Addressing immigration reform crucial to ending hunger and poverty

Supporters of DACA in Los Angeles, Calif. Molly Adams/Wikimedia Commons.

By Bread Staff

Comprehensive immigration reform is necessary to address root causes of hunger and poverty. Without it, we will be unable to achieve our goal of ending hunger and poverty at home and around the world.

Last week, progress was made when a federal judge ruled that the Trump administration must resume accepting new applications for the Deferred Action for Childhood Arrivals, or DACA, program.

In our background paper, “From Hunger to Hunger,” we provide analysis showing that hunger occurs on both sides of the border. As a result, it is crucial that we address immigration reform as an international and domestic issue. On one hand, we must address the root causes of migration such as food insecurity, deep poverty, lack of economic opportunity and extreme violence as factors that “push” people out of their home countries and into places of opportunity, like the United States. On the other hand, we must address the domestic issues, including lack of citizenship, work protections, and support programs that cause and exacerbate hunger rates among undocumented immigrants, their U.S.-born children and the communities in which they live.

As we have said, and will continue to say, immigration reform must address these root causes on both domestic and international fronts for true and comprehensive reform that lasts and helps to end hunger.

Protection for DACA youth and young adults is just one of many policies that need to be enacted. Bread will continue to support bipartisan legislation like the Dream Act and USA Act. Other policies that compromise a family’s ability to provide for their family and fight hunger will need to be addressed as well. As mentioned in our Principles for Immigration Reform, Bread believes in and will continue to fight for policies and practices that:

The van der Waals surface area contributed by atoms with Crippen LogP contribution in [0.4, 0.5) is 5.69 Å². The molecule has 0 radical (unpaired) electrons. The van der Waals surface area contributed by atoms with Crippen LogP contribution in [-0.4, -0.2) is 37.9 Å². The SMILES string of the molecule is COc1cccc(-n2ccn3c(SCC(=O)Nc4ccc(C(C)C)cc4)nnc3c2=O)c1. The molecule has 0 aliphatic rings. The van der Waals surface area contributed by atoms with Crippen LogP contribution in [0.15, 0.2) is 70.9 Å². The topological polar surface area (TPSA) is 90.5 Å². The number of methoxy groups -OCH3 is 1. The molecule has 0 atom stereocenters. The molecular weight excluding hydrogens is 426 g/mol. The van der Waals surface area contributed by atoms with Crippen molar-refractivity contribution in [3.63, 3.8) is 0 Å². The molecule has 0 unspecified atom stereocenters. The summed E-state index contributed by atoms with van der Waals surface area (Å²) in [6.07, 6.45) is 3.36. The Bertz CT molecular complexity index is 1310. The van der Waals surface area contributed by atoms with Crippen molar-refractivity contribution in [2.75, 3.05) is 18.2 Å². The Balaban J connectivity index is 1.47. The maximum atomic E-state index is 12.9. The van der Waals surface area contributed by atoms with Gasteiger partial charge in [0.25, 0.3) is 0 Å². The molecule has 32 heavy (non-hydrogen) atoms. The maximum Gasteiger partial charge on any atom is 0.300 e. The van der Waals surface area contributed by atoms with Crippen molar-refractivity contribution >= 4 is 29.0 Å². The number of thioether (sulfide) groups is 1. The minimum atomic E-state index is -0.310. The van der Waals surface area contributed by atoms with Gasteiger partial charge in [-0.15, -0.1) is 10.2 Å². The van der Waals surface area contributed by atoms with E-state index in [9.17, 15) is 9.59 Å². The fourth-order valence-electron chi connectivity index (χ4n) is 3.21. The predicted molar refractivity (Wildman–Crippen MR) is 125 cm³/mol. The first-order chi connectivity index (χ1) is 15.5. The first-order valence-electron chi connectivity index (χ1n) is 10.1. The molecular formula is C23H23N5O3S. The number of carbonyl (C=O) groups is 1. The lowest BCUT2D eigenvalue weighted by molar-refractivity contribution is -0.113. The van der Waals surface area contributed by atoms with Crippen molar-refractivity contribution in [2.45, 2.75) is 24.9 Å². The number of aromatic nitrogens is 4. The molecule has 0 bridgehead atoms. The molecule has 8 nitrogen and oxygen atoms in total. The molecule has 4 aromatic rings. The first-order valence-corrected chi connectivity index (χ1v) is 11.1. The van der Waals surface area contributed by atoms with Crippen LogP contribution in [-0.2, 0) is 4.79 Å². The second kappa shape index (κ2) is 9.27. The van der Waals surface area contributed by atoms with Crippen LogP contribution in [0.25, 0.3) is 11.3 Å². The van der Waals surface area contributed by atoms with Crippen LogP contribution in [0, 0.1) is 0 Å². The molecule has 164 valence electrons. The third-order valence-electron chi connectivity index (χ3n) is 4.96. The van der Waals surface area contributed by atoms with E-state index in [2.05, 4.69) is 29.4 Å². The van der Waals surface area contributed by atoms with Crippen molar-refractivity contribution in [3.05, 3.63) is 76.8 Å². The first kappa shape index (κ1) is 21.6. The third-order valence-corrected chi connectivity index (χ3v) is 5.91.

• Unify families instead of separating them.
  • Empower undocumented individuals and workers instead of disenfranchising them.
  • Protect human rights instead of violating them.
  • Address the root causes of migration.
  • Improve the legal immigration system.

While legislation on these issues may not be moving in Congress, Bread will continue to educate our grassroots, partner with other organizations, and oppose efforts from the White House and Congress that compromise our principles for immigration reform—principles that will help us reach an end to hunger both in the United States and also abroad.

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